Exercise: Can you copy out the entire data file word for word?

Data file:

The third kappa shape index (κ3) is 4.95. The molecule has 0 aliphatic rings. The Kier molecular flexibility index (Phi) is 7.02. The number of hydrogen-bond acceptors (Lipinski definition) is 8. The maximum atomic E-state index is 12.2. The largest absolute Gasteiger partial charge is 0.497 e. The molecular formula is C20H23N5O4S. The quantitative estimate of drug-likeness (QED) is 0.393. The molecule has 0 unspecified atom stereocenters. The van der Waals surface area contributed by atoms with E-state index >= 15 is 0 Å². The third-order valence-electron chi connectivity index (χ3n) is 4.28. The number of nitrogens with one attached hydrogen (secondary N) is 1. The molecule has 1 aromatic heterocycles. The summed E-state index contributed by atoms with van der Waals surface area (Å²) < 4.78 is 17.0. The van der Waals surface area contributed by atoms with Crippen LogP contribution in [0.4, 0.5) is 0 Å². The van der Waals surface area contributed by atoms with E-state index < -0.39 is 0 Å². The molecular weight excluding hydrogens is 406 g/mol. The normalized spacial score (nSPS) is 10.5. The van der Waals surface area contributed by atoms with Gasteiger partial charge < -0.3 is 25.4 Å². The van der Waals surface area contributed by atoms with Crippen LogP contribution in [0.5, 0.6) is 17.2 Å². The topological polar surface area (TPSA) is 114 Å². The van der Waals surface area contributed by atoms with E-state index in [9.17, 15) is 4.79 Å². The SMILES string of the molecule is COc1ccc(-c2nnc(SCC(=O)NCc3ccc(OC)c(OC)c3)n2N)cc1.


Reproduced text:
The third kappa shape index (κ3) is 4.95. The molecule has 0 aliphatic rings. The Kier molecular flexibility index (Phi) is 7.02. The number of hydrogen-bond acceptors (Lipinski definition) is 8. The maximum atomic E-state index is 12.2. The largest absolute Gasteiger partial charge is 0.497 e. The molecular formula is C20H23N5O4S. The quantitative estimate of drug-likeness (QED) is 0.393. The molecule has 0 unspecified atom stereocenters. The van der Waals surface area contributed by atoms with E-state index >= 15 is 0 Å². The third-order valence-electron chi connectivity index (χ3n) is 4.28. The number of nitrogens with one attached hydrogen (secondary N) is 1. The molecule has 1 aromatic heterocycles. The summed E-state index contributed by atoms with van der Waals surface area (Å²) < 4.78 is 17.0. The van der Waals surface area contributed by atoms with Crippen LogP contribution in [0.4, 0.5) is 0 Å². The van der Waals surface area contributed by atoms with E-state index < -0.39 is 0 Å². The molecular weight excluding hydrogens is 406 g/mol. The normalized spacial score (nSPS) is 10.5. The van der Waals surface area contributed by atoms with Gasteiger partial charge < -0.3 is 25.4 Å². The van der Waals surface area contributed by atoms with Crippen LogP contribution in [0.5, 0.6) is 17.2 Å². The topological polar surface area (TPSA) is 114 Å². The van der Waals surface area contributed by atoms with E-state index in [9.17, 15) is 4.79 Å². The SMILES string of the molecule is COc1ccc(-c2nnc(SCC(=O)NCc3ccc(OC)c(OC)c3)n2N)cc1.